The tap water in Vietnam is not safe to drink. Save money and help the environment by taking a Water-to-go Bottle. They contain a filter making any water safe to drink (except for seawater as it can’t filter salt.) I absolutely love mine and have it in 2 different sizes. You can get 15% off by quoting GLOBETROTTERGP at the checkout on their website.
Anti-theft luggage comes in really handy on the night trains and these days, they make some really nice bags, like this one…
Frequently asked questions about Vietnam
How much does 10 days in Vietnam cost?
Vietnam is very cheap to travel to. You can find a bed in a decent hostel for about $3! For $15 you’ll be able to get yourself a really nice double hotel room and you can even find a 5-star hotel for less than $100 a night in Hanoi!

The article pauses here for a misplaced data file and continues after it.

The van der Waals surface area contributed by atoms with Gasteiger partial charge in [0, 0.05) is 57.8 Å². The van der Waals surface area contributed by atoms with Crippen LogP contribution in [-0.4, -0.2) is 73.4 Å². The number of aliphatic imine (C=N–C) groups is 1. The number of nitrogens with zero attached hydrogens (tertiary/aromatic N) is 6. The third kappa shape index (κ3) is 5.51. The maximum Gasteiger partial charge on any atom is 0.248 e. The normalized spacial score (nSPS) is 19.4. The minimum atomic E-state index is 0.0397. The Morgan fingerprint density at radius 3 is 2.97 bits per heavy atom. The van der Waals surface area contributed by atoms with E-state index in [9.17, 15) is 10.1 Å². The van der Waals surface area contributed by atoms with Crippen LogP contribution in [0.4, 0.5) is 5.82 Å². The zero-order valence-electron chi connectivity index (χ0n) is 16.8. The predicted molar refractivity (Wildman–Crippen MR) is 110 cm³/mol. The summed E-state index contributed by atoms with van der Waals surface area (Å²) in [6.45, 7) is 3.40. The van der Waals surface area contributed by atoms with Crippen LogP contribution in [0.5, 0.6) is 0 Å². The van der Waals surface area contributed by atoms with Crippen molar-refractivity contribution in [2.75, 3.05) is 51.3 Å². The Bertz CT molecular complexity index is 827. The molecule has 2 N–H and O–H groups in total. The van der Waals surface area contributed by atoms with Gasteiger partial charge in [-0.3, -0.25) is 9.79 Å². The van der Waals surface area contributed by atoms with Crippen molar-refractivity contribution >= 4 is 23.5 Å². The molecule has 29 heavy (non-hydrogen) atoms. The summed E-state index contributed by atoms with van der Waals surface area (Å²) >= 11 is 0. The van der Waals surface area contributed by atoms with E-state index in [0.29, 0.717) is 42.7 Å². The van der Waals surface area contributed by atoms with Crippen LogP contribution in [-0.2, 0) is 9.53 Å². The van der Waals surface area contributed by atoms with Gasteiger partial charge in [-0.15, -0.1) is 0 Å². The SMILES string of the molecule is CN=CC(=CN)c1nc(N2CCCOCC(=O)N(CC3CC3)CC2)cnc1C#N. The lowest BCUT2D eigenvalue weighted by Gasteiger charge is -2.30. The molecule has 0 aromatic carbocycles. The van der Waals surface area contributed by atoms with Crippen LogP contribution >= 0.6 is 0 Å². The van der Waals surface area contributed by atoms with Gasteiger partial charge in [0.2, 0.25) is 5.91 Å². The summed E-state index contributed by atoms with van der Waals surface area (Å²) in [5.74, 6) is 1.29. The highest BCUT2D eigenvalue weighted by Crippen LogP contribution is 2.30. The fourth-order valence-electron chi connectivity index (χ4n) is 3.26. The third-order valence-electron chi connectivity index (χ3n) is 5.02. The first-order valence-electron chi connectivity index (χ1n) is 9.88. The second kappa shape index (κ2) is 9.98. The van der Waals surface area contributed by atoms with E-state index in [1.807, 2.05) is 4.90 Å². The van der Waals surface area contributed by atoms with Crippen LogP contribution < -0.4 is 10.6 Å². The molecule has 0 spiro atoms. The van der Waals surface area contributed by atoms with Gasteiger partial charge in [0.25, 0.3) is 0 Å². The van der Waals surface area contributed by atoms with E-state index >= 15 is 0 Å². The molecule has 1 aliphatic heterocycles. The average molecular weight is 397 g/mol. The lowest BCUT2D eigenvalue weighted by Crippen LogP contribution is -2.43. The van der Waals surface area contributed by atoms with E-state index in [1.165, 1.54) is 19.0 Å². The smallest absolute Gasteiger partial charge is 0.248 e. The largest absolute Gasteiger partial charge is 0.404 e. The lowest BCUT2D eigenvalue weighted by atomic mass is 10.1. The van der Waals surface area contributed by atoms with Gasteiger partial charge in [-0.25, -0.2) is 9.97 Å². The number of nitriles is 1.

Transport is also cheap. A Bus between Da Nang and Ho Chi Minh (an 860Km journey) will cost around $20, a sleeper train around $35 and a flight just $45.
Eating out is very affordable with many restaurants charging around $2-3 for a meal. You can eat even cheaper if you eat street food alone. Here is a good breakdown of costs in Vietnam.
You can easily survive on $25 per day (in fact this would be quite luxurious!) Your biggest splurges will be on your Halong Bay cruise and Sapa trek but even with these accounted for, you may only need to spend $400-500 + cost of flights to see Vietnam in 10 days.
Is Vietnam safe to travel alone?
I felt pretty safe in Vietnam though I was travelling with a group. As places in Southeast Asia go, Vietnam is considered fairly safe and has a low rate of violent crime against tourists.